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Fasting can be defined as abstinence from food in observance of a religious ritual or sacred ceremony. It indicates the denial of the physical needs of the body for the sake of spiritual gains.

Fasting can also mean abstaining from taking certain things, either for religious reasons or for the sake of good health. A fast can be observed in many different ways:

  • A simple fast may just mean abstaining from such foods as fish or meat for a day or more. Many Hindus choose at least one or more such days in the week.
  • A moderate fast may consist of drinking only liquids and avoiding solids during the day and having a single vegetarian meal after sunset. This type of fast may continue for several days, especially in the case Navaratri, when Hindus fast for 9 days in honor of goddess Durga.
  • A serious fasting may involve taking only water or no water at all for a day or more, such as the single day no-fluid fast by women on Karwa Chauth
  • It is said, "When the stomach is full, the intellect begins to sleep. Wisdom becomes mute and the parts of the body restrain from acts of righteousness." By fasting, the digestive organs get rest and all body mechanisms are cleansed and corrected.

Read more about the significance and philosophy of fasting. Let us know your thoughts on fasting by posting a comment below.

Photo by Chris McGrath/Getty Images

Comments
March 31, 2009 at 7:10 am
(1) Vijay says:

Moderate fasting is beneficial.
While extreme fasting emaciate the body,
moderate fasting purges the body.. and
one’s attention is detached from the body
and sensuous desires and connected to spirit.
Fasting once a week is nothing bad,
provided there is peace and wellbeing.

Please take care and keep fit -
mentally and physically.

July 17, 2012 at 10:51 am
(2) Rama Rao K says:

I do not agree with your statement that fasting indicates the denial of the physical needs of the body for the sake of spiritual gains. In fact, to quote: “Kaya shoshana matrena ka tatra avivekinam, Valmika tadana yeva mrita kim nu mahoragah?” Loosely meaning, just by tormenting the stomach, one acheves nothing, just like beating the anthill does not kill the snake inside. Our ari-shadvargas cannot be conquered merely by abstinence from food.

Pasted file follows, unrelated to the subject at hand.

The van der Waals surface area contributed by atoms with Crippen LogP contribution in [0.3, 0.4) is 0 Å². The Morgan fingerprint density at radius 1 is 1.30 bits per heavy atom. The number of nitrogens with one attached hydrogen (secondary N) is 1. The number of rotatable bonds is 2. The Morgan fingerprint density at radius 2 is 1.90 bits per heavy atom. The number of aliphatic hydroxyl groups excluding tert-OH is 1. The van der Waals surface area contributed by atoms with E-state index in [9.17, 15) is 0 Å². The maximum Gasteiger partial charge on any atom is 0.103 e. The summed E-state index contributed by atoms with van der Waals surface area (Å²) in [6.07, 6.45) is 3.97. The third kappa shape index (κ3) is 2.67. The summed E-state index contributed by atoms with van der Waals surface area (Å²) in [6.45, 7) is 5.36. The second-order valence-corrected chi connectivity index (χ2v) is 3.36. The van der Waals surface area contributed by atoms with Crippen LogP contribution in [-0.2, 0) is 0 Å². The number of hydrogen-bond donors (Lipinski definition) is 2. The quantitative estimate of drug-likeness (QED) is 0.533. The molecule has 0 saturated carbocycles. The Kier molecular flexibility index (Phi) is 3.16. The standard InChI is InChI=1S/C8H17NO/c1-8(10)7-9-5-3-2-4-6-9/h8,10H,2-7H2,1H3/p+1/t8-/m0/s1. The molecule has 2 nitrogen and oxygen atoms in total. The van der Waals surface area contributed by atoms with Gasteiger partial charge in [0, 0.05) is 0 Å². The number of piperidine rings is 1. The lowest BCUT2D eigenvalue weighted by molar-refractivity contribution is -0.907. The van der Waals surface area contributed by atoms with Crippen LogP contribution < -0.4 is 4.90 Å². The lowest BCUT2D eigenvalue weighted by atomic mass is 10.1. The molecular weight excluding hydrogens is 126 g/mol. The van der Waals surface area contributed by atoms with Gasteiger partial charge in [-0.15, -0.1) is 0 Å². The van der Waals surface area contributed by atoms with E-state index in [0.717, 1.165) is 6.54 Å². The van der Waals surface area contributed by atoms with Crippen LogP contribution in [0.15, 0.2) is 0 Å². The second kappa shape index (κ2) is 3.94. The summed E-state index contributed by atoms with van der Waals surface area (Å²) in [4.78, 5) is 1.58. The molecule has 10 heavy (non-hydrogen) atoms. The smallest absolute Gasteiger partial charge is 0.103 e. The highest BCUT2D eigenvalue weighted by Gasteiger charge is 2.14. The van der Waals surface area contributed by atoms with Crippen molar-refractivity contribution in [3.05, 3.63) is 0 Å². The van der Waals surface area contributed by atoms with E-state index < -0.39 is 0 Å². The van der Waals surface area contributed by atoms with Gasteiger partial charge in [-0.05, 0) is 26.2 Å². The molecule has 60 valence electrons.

December 30, 2012 at 11:21 pm
(3) Sahmanera Dreamwalker says:

I found this before coming to this site but it is a scientific study on fasting in non-obese people, i will put in a quote from it and end with the URL because I am unsure about the posting rules for about.com but I’ll let the words speak for themselves. this is only a pilot study but still

“Periodically repeated short-term fasting is a frequently practised tradition worldwide. Empirical reports suggest that during fasting periods the quality of sleep and daytime performance are improved. ”

http://www.ncbi.nlm.nih.gov/pubmed/12748412

October 10, 2013 at 4:04 am
(4) Rama Rao K says:

Devout Hindus have long since changed the meaning of Upavasah to mean fasting i.e. abstinence from food for a specfic period. How upavasa is different from fasting can be clearly seen from this verse:
Upa sameepe yo vasah, jeevatma paramatmano,
Upavasah sa vidyate,
na tu kaayasya shoshanam.
Upa (near) Vasah (staying) i.e Staying near the Lord (not staying near the next meal!) by performing puja, prayters, japa, tapa, keertanas, discourses etc etc constitute Upavasa. Obviously, there was no time or inclination to eat or think about eating. Hence abstinence from food occurred. Later, people overlooked this fact and merely concentrated on abstinence from food to be Upavasa.
Regarding Preet Lamba’s statement that fasting is basically cleans the system, nothing could be far from the truth. Fasting does not remove any waste from our body. It is our Liver/kidneys that filter out the waste products(due to metabolizing of proteins etc) on a 24/7/365 basis – yes – they work every minute of our lives. In fact, there is no need for resorting to any mambo-jumbo methods. (Detoxification therapies etc). As for intake of salt, the less the better; in fact the recommended intake of salt is about 5 gm per day which is virtually impossible to follow for most Indians.
Well for the rest of Preet Lamba’s comments, my advice would be – eat if you are hungry, drink water (or any other liquid other than alcohol) if you are thirsty – That’s simple common sense.

October 17, 2013 at 6:05 am
(5) Rama Rao K says:

As I earlier pointed out, fasting is nothing but punishing the body for no reason. To think that god rewards those who fast on certain days (by punishing the body) is meaningless. To quote Albert Einstein : I cannot imagine a god who rewards and punishes his objects of creation and is but a reflection of human fraility”.
However, fasting is generally suggested under these situations: If one is ill, it is better to take easily digestible food, or liquids, soups etc till one gets off the illness. One can observe that domestic animals like cats and dogs when they fall ill, do not touch any food; instead they curl themselves into a corner and lie still, sometimes even for 24 hours at a stretch, till they get over the illness.
Also if one is highly stressed, or after a heavy physical labour etc. one should avoid food altogether or take only liquids.
On a lighter vein, we can say that we all fast everyday – like if we take our supper at say 8.00 P.M and our next meal at say 8.00 A.M the next day we have fasted for 12 hours! In fact, the meal we take in the morning is called, yes you have guessed it – BREAK-FAST!

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